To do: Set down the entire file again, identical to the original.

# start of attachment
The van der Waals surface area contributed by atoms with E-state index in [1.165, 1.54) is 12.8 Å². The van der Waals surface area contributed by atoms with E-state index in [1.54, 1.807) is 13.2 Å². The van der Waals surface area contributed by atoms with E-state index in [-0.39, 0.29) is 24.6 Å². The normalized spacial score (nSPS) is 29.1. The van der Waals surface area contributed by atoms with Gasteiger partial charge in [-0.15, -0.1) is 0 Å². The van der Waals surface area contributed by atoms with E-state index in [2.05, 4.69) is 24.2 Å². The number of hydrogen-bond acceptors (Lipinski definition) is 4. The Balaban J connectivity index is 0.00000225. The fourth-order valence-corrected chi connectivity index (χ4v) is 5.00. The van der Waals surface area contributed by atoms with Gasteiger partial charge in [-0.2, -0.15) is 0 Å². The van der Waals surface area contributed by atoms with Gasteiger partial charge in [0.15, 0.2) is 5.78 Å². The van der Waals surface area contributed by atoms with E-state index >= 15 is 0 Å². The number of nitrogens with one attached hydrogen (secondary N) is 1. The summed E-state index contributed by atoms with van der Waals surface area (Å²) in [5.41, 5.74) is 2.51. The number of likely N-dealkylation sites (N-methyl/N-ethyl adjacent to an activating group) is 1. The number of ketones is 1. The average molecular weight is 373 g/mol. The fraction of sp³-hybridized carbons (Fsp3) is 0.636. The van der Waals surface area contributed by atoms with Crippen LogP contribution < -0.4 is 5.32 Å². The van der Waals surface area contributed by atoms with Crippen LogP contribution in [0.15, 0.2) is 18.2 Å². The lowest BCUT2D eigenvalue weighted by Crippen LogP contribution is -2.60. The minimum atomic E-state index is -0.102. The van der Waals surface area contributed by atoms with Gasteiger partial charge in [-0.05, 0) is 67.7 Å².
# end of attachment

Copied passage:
The van der Waals surface area contributed by atoms with E-state index in [1.165, 1.54) is 12.8 Å². The van der Waals surface area contributed by atoms with E-state index in [1.54, 1.807) is 13.2 Å². The van der Waals surface area contributed by atoms with E-state index in [-0.39, 0.29) is 24.6 Å². The normalized spacial score (nSPS) is 29.1. The van der Waals surface area contributed by atoms with Gasteiger partial charge in [-0.15, -0.1) is 0 Å². The van der Waals surface area contributed by atoms with E-state index in [2.05, 4.69) is 24.2 Å². The number of hydrogen-bond acceptors (Lipinski definition) is 4. The Balaban J connectivity index is 0.00000225. The fourth-order valence-corrected chi connectivity index (χ4v) is 5.00. The van der Waals surface area contributed by atoms with Gasteiger partial charge in [-0.2, -0.15) is 0 Å². The van der Waals surface area contributed by atoms with Gasteiger partial charge in [0.15, 0.2) is 5.78 Å². The van der Waals surface area contributed by atoms with E-state index >= 15 is 0 Å². The number of nitrogens with one attached hydrogen (secondary N) is 1. The summed E-state index contributed by atoms with van der Waals surface area (Å²) in [5.41, 5.74) is 2.51. The number of likely N-dealkylation sites (N-methyl/N-ethyl adjacent to an activating group) is 1. The number of ketones is 1. The average molecular weight is 373 g/mol. The fraction of sp³-hybridized carbons (Fsp3) is 0.636. The van der Waals surface area contributed by atoms with Crippen LogP contribution < -0.4 is 5.32 Å². The van der Waals surface area contributed by atoms with Crippen LogP contribution in [0.15, 0.2) is 18.2 Å². The lowest BCUT2D eigenvalue weighted by Crippen LogP contribution is -2.60. The minimum atomic E-state index is -0.102. The van der Waals surface area contributed by atoms with Gasteiger partial charge in [-0.05, 0) is 67.7 Å².